In emphasis of the aircraft proclaimed low cost, he says “This is the plane for who know that the economy is the essential of any victory.” Along that theme, the end of the video seemingly implies customers could build Checkmate jets for themselves, perhaps in some sort of licensed arrangement similar to Indian Su-30MKI jet production.
The narrator also emphasizes the Su-75 would have open-architecture systems and that it could be assembled to the customer’s specification, implying hypothetical clients might have substantial access to its computers and hardware allowing for modifications including domestic software and hardware. This may be intended to contrast with Lockheed’s retention of a high degree of control over F-35 computers, which has frustrated operators, including the U.S. Air Force.
The marketing also depicts a Checkmate fighter working in conjunction with two drones: a surveillance drone and a jet-powered loyal wingman-style combat drone that’s actually a smaller, unmanned variant of Checkmate. (The unmanned Su-75 is believed to be of greater interest to the Russian military than the manned variant.) Emphasizing the Su-75’s projected capabilities as a drone-control platform presumably dovetail with the bevy of Russian combat drones expected to enter service in the 2020s.
However, the extent of the Su-75’s stealth features remains unclear. Though marketed as a fifth-generation jet (ie. stealthy) and clearly displaying some low-observable features like internal weapons bays, the manufacturer have been cagey in their language as to whether it’s a stealth jet.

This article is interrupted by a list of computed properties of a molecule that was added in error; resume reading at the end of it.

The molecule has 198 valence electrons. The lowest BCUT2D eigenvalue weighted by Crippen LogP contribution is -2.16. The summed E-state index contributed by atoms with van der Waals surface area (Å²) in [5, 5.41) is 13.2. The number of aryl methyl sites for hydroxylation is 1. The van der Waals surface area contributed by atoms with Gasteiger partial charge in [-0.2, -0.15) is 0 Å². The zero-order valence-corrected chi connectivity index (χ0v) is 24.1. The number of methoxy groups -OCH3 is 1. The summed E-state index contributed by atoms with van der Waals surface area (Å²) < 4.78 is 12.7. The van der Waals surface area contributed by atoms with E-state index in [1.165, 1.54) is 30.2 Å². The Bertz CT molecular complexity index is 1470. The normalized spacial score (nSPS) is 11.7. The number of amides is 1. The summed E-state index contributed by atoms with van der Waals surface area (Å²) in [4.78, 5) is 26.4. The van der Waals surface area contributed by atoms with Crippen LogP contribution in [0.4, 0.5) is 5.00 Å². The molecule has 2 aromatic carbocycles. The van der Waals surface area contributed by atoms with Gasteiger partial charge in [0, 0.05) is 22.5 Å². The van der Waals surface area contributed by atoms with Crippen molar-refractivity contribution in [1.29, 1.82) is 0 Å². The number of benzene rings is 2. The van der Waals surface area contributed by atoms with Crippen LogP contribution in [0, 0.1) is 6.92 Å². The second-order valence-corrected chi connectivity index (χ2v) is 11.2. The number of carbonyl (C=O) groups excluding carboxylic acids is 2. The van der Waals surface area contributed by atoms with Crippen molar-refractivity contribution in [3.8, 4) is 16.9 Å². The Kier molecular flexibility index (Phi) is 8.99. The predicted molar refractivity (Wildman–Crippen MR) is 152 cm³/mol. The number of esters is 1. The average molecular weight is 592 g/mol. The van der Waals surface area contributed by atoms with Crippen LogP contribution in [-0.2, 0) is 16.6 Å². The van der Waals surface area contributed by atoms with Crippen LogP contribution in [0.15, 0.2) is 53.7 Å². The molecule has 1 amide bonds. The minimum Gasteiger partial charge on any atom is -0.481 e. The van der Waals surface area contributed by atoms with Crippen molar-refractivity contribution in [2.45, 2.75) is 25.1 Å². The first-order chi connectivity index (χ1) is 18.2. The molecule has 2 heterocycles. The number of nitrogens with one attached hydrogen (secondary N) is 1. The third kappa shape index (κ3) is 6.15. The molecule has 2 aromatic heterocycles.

An article by Russian TASS state news agency in particular boasts that the Su-75 can protect itself by performing missions “outside the area of the operation of air defense weapons”—not the sort of language one uses to promote a stealth jet designed to penetrate enemy airspace.
If Sukhoi can still turn out a versatile fighter as inexpensively and quickly as it claims, than Checkmate may still appeal to foreign clients even if it’s not really a true stealth fighter. We will know in a few years whether the still conceptual aircraft can make it into the air.
Sébastien Roblin writes on the technical, historical and political aspects of international security and conflict for publications including the The National Interest, NBC News, Forbes.com and War is Boring. He holds a Master’s degree from Georgetown University and served with the Peace Corps in China. You can follow his articles on Twitter.